Antiquities of Samarkand. Tomb of the Saint Kusam-ibn-Abbas (Shah-i Zindah) and Adjacent Mausoleums. Mausoleum of Sha Arap. Section of Inscription on the Front Facade
This photograph of a decorative inscription from an unidentified mausoleum in the northern cluster of shrines at the Shah-i Zindah necropolis (Samarkand, Uzbekistan) is from the archeological part of Turkestan Album. The six-volume photographic survey was produced in 1871-72, under the patronage of General Konstantin P. von Kaufman, the first governor-general (1867-82) of Turkestan, as the Russian Empire's Central Asian territories were called. The album devotes special attention to Samarkand’s Islamic architecture, such as 14th- and 15th-century monuments from the reign of Timur (Tamerlane) and his successors. Of particular note is Shah-i Zindah (Persian for “living king”), built on the elevated site of an ancient settlement known as Afrosiab and revered as a memorial to Kusam-ibn-Abbas, a cousin of the Prophet Muhammad. Although the patron of this mausoleum has not been conclusively identified, its date of construction is known to be 1360-61. Despite major damage, the mausoleum facade has a rich array of polychrome ceramic ornamentation in floral, geometric, and inscriptional forms. The facade arch, or peshtak, is framed by a carved, glazed terracotta band of script in the cursive Thuluth style. The letters are set within an intricate tendril pattern, and the band has a tile border. This view shows a fragment of the inscription on the lower left side of the facade.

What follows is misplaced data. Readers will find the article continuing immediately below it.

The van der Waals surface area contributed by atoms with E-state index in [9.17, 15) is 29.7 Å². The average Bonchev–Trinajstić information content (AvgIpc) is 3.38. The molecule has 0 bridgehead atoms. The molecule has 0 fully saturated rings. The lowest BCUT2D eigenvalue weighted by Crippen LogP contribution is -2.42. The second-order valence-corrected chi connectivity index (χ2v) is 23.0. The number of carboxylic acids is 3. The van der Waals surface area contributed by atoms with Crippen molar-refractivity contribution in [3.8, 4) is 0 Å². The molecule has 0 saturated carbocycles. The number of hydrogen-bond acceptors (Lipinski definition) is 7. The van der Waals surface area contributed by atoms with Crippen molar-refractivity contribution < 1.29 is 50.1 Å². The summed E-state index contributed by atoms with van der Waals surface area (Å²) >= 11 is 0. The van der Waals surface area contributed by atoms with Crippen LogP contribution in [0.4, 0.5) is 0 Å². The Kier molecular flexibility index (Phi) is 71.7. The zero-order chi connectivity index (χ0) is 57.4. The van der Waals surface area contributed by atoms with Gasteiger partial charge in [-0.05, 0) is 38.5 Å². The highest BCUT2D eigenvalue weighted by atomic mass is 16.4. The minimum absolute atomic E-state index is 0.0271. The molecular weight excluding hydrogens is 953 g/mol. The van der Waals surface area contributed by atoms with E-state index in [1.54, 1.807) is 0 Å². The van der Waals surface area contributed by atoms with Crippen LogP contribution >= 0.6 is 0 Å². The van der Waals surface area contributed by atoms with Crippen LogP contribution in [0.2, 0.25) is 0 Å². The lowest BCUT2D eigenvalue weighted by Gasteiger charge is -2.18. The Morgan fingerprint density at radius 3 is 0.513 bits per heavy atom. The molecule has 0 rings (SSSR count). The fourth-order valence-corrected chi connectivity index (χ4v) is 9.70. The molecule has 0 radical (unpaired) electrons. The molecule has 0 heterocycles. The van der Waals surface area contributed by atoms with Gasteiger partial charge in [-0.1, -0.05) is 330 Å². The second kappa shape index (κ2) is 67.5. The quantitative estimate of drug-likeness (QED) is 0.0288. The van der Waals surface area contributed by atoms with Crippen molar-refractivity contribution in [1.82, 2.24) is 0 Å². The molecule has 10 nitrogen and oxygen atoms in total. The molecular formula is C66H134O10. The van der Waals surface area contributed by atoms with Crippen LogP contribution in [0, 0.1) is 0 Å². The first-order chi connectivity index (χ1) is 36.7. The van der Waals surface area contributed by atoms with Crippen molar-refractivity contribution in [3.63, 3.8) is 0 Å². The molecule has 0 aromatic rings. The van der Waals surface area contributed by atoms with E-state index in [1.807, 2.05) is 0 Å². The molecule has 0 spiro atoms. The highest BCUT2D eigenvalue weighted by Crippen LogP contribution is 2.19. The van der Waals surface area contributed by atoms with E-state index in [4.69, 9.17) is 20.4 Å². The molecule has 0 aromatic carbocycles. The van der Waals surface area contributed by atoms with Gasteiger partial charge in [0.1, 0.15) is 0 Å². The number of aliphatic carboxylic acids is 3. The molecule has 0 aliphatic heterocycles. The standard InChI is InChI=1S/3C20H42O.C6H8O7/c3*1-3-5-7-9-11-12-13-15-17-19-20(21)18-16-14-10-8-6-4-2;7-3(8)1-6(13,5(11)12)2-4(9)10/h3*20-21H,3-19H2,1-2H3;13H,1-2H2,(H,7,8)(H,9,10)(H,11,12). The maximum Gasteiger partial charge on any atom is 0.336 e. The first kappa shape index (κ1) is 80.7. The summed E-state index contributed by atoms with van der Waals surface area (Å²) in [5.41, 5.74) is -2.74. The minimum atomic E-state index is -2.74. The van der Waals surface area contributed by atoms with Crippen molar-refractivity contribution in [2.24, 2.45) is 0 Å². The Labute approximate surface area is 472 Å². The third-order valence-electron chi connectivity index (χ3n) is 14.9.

- acku Afghanistan
- Image Size
- 1800x2436 / 182.6KB
- Contained in galleries